Myself Ill forfeit, so that other mine More than enough am I that vex thee still,
Thou wilt restore, to be my comfort still: To thy sweet will making addition thus.
But thou wilt not, nor he will not be free, Wilt thou, whose will is large and spacious,
For thou art covetous and he is kind; Not once vouchsafe to hide my will in thine?
He learnd but surety-like to write for me Shall will in others seem right gracious,
Under that bond that him as fast doth bind. And in my will no fair acceptance shine?
The statute of thy beauty thou wilt take, The sea all water, yet receives rain still
Thou usurer, that putst forth all to use, And in abundance addeth to his store;
And sue a friend came debtor for my sake; So thou, being rich in Will, add to thy Will
So him I lose through my unkind abuse. One will of mine, to make thy large Will more.
Him have I lost; thou hast both him and me: Let no unkind, no fair beseechers kill;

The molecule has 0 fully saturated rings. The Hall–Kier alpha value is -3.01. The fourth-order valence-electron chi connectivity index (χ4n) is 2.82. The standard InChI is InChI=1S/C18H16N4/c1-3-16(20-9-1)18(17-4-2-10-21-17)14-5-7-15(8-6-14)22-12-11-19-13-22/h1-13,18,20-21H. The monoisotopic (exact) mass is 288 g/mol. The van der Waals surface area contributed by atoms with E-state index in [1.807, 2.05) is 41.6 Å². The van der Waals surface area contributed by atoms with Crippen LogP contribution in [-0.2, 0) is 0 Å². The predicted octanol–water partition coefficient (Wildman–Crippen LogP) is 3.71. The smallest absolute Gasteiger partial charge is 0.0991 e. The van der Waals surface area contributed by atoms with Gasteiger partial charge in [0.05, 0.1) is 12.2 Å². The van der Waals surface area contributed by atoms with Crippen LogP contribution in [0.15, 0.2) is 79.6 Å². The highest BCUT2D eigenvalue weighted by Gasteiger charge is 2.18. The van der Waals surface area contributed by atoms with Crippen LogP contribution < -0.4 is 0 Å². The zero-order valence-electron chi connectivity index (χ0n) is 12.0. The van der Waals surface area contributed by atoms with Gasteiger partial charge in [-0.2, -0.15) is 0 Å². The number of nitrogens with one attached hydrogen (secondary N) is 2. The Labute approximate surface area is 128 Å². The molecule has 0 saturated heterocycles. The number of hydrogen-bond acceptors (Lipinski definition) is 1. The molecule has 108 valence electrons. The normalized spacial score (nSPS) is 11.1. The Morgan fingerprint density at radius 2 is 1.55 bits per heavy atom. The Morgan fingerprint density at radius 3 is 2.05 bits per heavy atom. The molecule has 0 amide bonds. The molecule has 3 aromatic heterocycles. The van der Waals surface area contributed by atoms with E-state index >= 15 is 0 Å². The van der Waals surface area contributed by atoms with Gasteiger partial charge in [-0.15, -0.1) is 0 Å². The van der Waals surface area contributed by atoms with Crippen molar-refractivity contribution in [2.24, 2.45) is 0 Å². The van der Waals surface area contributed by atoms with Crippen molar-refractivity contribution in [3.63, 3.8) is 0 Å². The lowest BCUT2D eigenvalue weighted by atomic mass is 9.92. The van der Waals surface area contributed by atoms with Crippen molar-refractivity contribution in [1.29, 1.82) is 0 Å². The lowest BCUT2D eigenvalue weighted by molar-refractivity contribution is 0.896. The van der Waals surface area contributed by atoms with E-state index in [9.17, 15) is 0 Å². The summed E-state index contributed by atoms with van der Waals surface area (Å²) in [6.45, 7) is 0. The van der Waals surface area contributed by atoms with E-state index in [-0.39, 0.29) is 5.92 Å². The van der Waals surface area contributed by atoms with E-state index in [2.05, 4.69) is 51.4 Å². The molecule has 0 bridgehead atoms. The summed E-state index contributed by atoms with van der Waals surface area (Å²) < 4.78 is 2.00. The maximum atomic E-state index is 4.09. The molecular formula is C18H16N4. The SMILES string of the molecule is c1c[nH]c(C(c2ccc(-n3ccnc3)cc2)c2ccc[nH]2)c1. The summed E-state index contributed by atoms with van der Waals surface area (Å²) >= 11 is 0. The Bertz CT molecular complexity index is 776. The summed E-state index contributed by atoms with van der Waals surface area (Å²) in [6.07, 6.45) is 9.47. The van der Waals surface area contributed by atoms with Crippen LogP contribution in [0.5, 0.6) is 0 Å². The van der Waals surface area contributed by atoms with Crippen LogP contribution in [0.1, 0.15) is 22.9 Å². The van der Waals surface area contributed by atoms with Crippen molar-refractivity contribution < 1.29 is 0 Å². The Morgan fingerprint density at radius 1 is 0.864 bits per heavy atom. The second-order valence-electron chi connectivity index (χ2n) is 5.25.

He pays the whole, and yet am I not free. Think all but one, and me in that one Will.

Shakespeares Sonnets

136 137
If thy soul cheque thee that I come so near, Thou blind fool, Love, what dost thou to mine eyes,
Swear to thy blind soul that I was thy Will, That they behold, and see not what they see?
And will, thy soul knows, is admitted there; They know what beauty is, see where it lies,
Thus far for love my love-suit, sweet, fulfil. Yet what the best is take the worst to be.
Will will fulfil the treasure of thy love, If eyes corrupt by over-partial looks
Ay, fill it full with wills, and my will one. Be anchord in the bay where all men ride,